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Characteristics of the Christian Faith

By Walter Swain

religion, articles, christianity
God keep me from the divinity of Yes and No ... the Yea Nay Creeping Jesus, from supposing Up and Down to be the same thing as all experimentalists must suppose (William Blake 1757­1827, English poet).

The idea that each individual has the right to believe what he wants to believe, and no one should say anything is wrong is popular. Such teaching allows everything and nothing to be accepted. Each person has his own lifestyle. He does what he feels is proper and a person's own think-so is king.

The sad thing is that this way of thinking has crept into the Lord's church. As a result, the uniqueness and exclusiveness of the church is challenged. The denominations have always taught and practiced open membership, and acceptance of one another in spite of great differences of doctrine and practices. They have always said, "We are all going to the same place, just by different routes." Now we hear this in the Lord's body.

As with any other matter of faith, we must go to the scriptures to see what they teach, and then we must believe what they say. There are four distinct characteristics of the faith, which should characterize the church today.

The first of these is exclusiveness. The church is unique. It is one of a kind. Jesus Christ is the only way of salvation (John 14:6). There is no other name by which one can be saved (Acts 4: 12). The New Testament is the sole authority, and contains all the truth (John 14:26, 16:13; 2 Tim. 3:16­17; Jude 3). There is only one way of salvation (faith, repentance, confession of Christ as God's Son, and baptism for the remission of sins-Mark 16:15,16; Acts 2:38, 22:16; Romans 10:10). If we worship God, there is a specific way in which it must be done (John 4:24).

Only those who teach and practice these things are the body of Christ. All others are outside of Christ (Gal. 1:6­10; 2 John 9­10;Jude 3; Rev. 22:18­19).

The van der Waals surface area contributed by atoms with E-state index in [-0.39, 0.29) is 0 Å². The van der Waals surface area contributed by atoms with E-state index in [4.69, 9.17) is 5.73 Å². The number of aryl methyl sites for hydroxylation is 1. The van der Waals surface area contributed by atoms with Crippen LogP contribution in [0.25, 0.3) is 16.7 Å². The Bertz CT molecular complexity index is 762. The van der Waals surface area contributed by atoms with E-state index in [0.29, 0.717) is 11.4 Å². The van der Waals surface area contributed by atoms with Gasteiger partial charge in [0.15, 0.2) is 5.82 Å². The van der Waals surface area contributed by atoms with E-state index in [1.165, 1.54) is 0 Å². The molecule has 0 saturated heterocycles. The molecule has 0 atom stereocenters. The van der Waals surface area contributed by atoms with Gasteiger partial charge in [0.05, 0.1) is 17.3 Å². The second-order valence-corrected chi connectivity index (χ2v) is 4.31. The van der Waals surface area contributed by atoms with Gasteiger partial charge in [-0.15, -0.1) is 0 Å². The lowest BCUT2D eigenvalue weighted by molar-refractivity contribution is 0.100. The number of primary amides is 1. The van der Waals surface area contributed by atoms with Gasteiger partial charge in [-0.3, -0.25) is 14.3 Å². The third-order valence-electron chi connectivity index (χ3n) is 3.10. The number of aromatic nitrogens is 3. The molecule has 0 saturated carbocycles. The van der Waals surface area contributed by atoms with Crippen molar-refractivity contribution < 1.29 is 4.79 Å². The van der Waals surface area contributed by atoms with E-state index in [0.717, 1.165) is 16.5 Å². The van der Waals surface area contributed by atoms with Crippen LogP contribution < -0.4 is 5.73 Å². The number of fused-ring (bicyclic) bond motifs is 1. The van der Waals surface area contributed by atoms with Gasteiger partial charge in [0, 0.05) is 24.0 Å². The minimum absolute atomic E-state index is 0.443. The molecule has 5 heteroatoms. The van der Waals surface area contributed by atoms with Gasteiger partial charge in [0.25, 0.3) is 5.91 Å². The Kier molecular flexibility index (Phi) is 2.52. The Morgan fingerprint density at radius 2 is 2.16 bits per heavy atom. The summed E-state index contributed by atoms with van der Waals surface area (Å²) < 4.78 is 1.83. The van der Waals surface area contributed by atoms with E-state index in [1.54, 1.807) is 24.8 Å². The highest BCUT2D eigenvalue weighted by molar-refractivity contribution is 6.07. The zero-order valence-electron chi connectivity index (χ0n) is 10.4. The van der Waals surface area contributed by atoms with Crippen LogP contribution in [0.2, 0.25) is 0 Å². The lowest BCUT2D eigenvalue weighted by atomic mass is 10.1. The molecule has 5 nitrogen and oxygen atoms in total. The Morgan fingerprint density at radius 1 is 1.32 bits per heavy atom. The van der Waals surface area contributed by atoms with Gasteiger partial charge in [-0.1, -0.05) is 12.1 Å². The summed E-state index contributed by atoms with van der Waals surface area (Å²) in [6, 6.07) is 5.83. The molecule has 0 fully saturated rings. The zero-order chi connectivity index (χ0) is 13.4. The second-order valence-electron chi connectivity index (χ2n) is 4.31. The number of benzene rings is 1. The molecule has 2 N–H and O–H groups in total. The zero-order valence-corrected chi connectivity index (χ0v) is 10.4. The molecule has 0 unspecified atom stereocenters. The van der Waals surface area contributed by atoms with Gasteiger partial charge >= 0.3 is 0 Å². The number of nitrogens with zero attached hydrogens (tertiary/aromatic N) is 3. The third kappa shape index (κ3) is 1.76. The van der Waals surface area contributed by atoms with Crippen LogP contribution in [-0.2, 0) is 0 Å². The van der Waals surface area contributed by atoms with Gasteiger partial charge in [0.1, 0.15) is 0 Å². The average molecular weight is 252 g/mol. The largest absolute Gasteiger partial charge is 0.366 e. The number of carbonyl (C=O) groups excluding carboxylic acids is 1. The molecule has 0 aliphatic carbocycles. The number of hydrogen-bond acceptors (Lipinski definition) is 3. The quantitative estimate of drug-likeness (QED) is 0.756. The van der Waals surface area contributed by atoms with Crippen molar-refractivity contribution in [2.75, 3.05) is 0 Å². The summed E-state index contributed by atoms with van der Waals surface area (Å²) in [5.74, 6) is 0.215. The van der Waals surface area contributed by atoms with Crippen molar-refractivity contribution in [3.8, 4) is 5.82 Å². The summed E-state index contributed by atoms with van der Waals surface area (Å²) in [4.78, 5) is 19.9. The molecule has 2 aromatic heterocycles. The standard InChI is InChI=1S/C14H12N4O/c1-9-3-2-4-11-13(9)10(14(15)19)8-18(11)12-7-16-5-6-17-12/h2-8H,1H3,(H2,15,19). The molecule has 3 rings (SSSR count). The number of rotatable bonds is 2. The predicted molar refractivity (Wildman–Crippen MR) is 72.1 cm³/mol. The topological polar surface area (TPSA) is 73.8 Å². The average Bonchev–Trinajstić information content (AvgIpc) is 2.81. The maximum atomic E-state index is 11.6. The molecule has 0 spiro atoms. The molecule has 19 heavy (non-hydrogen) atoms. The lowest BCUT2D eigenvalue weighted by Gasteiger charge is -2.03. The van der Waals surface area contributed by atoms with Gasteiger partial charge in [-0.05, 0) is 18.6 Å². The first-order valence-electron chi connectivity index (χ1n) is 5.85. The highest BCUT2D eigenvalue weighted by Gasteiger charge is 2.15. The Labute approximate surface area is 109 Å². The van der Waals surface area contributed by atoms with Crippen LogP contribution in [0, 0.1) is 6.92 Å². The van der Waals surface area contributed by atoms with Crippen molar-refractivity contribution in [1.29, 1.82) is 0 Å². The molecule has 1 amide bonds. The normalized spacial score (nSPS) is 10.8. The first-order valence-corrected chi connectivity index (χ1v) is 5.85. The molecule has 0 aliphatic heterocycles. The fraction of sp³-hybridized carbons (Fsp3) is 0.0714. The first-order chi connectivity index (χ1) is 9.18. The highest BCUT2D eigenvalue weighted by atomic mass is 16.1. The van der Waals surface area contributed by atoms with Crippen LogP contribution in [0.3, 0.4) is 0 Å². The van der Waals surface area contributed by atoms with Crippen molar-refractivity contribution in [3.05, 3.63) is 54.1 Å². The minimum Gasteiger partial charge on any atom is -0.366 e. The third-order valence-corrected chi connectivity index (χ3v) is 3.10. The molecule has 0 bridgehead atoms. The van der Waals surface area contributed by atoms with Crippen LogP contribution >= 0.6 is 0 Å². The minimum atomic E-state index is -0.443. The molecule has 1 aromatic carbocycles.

Secondly, the church is to be expansive. The exclusive church is to be taken to every human on earth (Mark 16:15­16; Matt. 28:18­19). The book of Acts records an evangelistic explosion (Acts 6:7, 8:4, 9:31, 12:24, 14:27). Lost souls are won to Christ by teaching them the unique, unchanging gospel of Jesus Christ. The power to convert lost people is the gospel-not gimmicks, nor by changing to adapt to what their itching ears want to hear. Only when people hear the gospel, believe it, and obey it are they saved. When this occurs the church expands.

Thirdly, the work of the church is exhaustive. Jesus came to work (John 9:4). Evangelism, teaching, benevolence involve work. It is not easy to do it God's way. There are no shortcuts, no secret methods or means of expanding the unique work of God. We wear ourselves out in seeking to save every soul.

Finally, the work of the Lord is exhilarating. Christians are the happiest people on earth (Phil. 4:4­7). Joy is in doing it God's way, rather than adapting to man's way. It is not easy to go against the flow. God's way has always been unpopular with the world. There is no greater happiness than knowing we are pleasing God, and following his unique, exclusive way to eternal life. Obedience to God's law brings contentment and assurance.


Published November 1997